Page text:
I have heard many of Paul Lewis’ recordings and enjoyed them a lot. In particular I love his interpretation of the music of Franz Schubert.
On this recording, Paul Lewis performs two major works of the keyboard repertoire. Mussorgsky’s ‘Pictures at an Exhibition’ is more commonly heard today in Ravel‘s orchestral version. However, the original for solo piano is an amazing example of the composer’s coloristic style.
The second work on this CD is Schumann‘s ‘Fantasie’ Op.17, a work whose movements originally had titles such as ‘Ruin’, ‘Triumphal Arch’, and ‘Constellation’. These ‘program’ titles were later removed before publication, but the ‘pictures’, which Schumann intended listeners to imagine, remain.
The selection titles are:
- Pictures at an Exhibition (piano version)
- Fantasie in C major, Op. 17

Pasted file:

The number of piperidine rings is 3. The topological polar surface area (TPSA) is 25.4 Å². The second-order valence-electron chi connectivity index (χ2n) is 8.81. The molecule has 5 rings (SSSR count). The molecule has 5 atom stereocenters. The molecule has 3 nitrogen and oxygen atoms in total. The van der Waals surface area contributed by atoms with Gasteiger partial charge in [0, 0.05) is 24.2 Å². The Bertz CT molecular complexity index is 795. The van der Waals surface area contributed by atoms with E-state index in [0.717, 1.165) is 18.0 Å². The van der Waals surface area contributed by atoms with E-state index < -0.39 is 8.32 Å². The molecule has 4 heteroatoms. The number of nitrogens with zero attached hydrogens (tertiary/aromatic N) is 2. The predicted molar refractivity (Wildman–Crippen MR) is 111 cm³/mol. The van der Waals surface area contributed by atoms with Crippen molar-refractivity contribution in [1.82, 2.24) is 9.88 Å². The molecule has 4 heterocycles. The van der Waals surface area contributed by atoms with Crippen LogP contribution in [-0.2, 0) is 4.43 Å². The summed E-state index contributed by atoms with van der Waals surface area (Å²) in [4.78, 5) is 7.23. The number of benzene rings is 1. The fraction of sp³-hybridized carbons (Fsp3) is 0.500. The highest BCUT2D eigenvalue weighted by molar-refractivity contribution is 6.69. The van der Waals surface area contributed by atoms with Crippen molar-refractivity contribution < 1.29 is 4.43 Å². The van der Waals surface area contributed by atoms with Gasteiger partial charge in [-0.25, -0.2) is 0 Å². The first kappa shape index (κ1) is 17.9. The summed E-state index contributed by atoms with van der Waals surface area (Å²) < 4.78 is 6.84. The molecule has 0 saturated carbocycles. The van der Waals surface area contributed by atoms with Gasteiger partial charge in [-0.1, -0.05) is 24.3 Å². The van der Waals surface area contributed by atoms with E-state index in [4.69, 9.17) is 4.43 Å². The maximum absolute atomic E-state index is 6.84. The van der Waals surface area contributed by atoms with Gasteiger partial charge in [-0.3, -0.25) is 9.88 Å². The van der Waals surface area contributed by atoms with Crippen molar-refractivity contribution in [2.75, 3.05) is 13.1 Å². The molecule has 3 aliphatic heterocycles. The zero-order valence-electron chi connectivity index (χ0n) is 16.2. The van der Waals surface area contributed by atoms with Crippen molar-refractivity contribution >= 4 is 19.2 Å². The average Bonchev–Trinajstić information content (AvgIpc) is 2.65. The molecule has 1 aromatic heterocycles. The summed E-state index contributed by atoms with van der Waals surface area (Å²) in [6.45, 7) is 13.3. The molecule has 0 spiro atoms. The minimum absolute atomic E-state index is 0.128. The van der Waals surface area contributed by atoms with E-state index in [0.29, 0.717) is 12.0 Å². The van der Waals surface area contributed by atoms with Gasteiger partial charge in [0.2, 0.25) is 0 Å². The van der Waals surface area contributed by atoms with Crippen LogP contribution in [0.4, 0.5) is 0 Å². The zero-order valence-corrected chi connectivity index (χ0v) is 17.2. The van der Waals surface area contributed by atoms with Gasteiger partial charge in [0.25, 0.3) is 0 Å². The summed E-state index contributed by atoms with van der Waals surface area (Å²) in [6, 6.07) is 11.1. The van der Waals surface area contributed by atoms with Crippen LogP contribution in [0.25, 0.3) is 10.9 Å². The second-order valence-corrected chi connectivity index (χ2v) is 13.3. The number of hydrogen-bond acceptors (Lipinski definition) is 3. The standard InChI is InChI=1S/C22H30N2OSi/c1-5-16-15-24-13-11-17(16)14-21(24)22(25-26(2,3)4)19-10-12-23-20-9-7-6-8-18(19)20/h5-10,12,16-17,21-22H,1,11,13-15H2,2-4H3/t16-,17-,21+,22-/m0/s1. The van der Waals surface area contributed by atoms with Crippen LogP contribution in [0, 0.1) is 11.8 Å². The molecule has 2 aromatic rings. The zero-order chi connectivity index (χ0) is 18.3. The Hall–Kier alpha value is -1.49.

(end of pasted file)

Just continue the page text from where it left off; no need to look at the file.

Performed by Paul Lewis, piano.
In 1870, the architect, sculptor and painter Viktor Hartmann (born in 1834) was invited to join the ‘Group of Five’, a circle of composers that wanted to establish national Russian music free of western influences.
Just three years later, Hartmann died, yet he was not yet 40 years old. The other members wanted to set up a memorial exhibition in honor of this artist.
In the spring of 1874 the exhibition opened, which presented some 400 pictures from different phases of the artist’s creative career. Mussorgsky, as one of the members, decided to erect a musical monument to the dead man as well.
When the Mussorgsky ‘Pictures’ were completed, the manuscript bore the inscription: ‘Dedicated to Vladimir Vasilievich Stasov, Pictures at an Exhibition. In Memory of Viktor Hartmann.’
This is music with a huge emotional scope, which ranges from a “Ballet of Chicks in their Egg Shells” to the image of “The great Gate at Kiev”.
I was unable to locate a video of Paul Lewis playing the Mussorgsky. Here, instead, is Mussorgsky’s ‘Pictures at an Exhibition’ as performed by Mikhail Pletnev:
And next, here is Paul Lewis performing the Franz Schubert Impromptu no. 2, D935:
Tags: Paul Lewis, Schumann, Mussorgsky, Pictures at an Exhibition’, Mikhail Pletnev, Fantasie in C major, Viktor Hartmann